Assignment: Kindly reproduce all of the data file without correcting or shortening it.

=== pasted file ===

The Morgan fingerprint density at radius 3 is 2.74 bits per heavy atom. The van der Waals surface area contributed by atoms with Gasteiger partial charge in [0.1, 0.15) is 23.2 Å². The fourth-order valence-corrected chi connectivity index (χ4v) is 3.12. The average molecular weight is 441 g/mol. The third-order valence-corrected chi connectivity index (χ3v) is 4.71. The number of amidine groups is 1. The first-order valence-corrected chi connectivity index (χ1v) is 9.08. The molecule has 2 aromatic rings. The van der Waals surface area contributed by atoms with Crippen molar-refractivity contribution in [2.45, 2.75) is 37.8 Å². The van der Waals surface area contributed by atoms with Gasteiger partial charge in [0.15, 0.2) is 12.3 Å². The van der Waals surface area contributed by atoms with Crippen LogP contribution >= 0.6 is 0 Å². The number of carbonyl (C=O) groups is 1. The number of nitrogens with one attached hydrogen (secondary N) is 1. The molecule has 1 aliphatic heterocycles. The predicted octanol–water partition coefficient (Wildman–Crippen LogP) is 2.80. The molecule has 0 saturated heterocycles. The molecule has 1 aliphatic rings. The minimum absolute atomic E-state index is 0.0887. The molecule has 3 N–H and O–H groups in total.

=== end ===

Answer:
The Morgan fingerprint density at radius 3 is 2.74 bits per heavy atom. The van der Waals surface area contributed by atoms with Gasteiger partial charge in [0.1, 0.15) is 23.2 Å². The fourth-order valence-corrected chi connectivity index (χ4v) is 3.12. The average molecular weight is 441 g/mol. The third-order valence-corrected chi connectivity index (χ3v) is 4.71. The number of amidine groups is 1. The first-order valence-corrected chi connectivity index (χ1v) is 9.08. The molecule has 2 aromatic rings. The van der Waals surface area contributed by atoms with Crippen molar-refractivity contribution in [2.45, 2.75) is 37.8 Å². The van der Waals surface area contributed by atoms with Gasteiger partial charge in [0.15, 0.2) is 12.3 Å². The van der Waals surface area contributed by atoms with Crippen LogP contribution >= 0.6 is 0 Å². The number of carbonyl (C=O) groups is 1. The number of nitrogens with one attached hydrogen (secondary N) is 1. The molecule has 1 aliphatic heterocycles. The predicted octanol–water partition coefficient (Wildman–Crippen LogP) is 2.80. The molecule has 0 saturated heterocycles. The molecule has 1 aliphatic rings. The minimum absolute atomic E-state index is 0.0887. The molecule has 3 N–H and O–H groups in total.